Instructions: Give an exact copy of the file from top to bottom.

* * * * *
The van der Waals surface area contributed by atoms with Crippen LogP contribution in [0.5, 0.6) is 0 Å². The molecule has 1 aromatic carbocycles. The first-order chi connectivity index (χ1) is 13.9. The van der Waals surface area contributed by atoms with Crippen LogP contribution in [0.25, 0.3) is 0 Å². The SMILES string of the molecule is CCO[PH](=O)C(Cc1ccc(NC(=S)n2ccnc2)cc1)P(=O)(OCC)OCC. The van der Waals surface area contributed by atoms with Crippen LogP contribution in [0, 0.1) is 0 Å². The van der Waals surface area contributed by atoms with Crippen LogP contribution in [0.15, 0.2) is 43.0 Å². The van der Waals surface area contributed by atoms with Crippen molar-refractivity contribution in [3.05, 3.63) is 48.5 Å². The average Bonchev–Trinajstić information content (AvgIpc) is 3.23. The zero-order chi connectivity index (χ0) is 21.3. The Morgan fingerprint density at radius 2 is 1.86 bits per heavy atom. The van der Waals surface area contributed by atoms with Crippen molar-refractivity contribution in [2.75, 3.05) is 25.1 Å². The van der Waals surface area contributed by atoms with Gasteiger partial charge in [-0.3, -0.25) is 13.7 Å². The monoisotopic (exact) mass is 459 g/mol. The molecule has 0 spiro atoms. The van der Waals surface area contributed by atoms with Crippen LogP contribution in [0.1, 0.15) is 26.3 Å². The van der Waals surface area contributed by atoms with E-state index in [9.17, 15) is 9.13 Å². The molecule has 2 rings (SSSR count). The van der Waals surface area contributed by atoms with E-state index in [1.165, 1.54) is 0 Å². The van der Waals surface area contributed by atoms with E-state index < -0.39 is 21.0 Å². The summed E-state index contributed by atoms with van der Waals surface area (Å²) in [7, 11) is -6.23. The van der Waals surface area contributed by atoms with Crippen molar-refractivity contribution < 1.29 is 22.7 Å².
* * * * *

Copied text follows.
The van der Waals surface area contributed by atoms with Crippen LogP contribution in [0.5, 0.6) is 0 Å². The molecule has 1 aromatic carbocycles. The first-order chi connectivity index (χ1) is 13.9. The van der Waals surface area contributed by atoms with Crippen LogP contribution in [0.25, 0.3) is 0 Å². The SMILES string of the molecule is CCO[PH](=O)C(Cc1ccc(NC(=S)n2ccnc2)cc1)P(=O)(OCC)OCC. The van der Waals surface area contributed by atoms with Crippen LogP contribution in [0, 0.1) is 0 Å². The van der Waals surface area contributed by atoms with Crippen LogP contribution in [0.15, 0.2) is 43.0 Å². The van der Waals surface area contributed by atoms with Crippen molar-refractivity contribution in [3.05, 3.63) is 48.5 Å². The average Bonchev–Trinajstić information content (AvgIpc) is 3.23. The zero-order chi connectivity index (χ0) is 21.3. The Morgan fingerprint density at radius 2 is 1.86 bits per heavy atom. The van der Waals surface area contributed by atoms with Crippen molar-refractivity contribution in [2.75, 3.05) is 25.1 Å². The van der Waals surface area contributed by atoms with Gasteiger partial charge in [-0.3, -0.25) is 13.7 Å². The monoisotopic (exact) mass is 459 g/mol. The molecule has 0 spiro atoms. The van der Waals surface area contributed by atoms with Crippen LogP contribution in [0.1, 0.15) is 26.3 Å². The van der Waals surface area contributed by atoms with E-state index in [9.17, 15) is 9.13 Å². The molecule has 2 rings (SSSR count). The van der Waals surface area contributed by atoms with E-state index in [1.165, 1.54) is 0 Å². The van der Waals surface area contributed by atoms with E-state index < -0.39 is 21.0 Å². The summed E-state index contributed by atoms with van der Waals surface area (Å²) in [7, 11) is -6.23. The van der Waals surface area contributed by atoms with Crippen molar-refractivity contribution < 1.29 is 22.7 Å².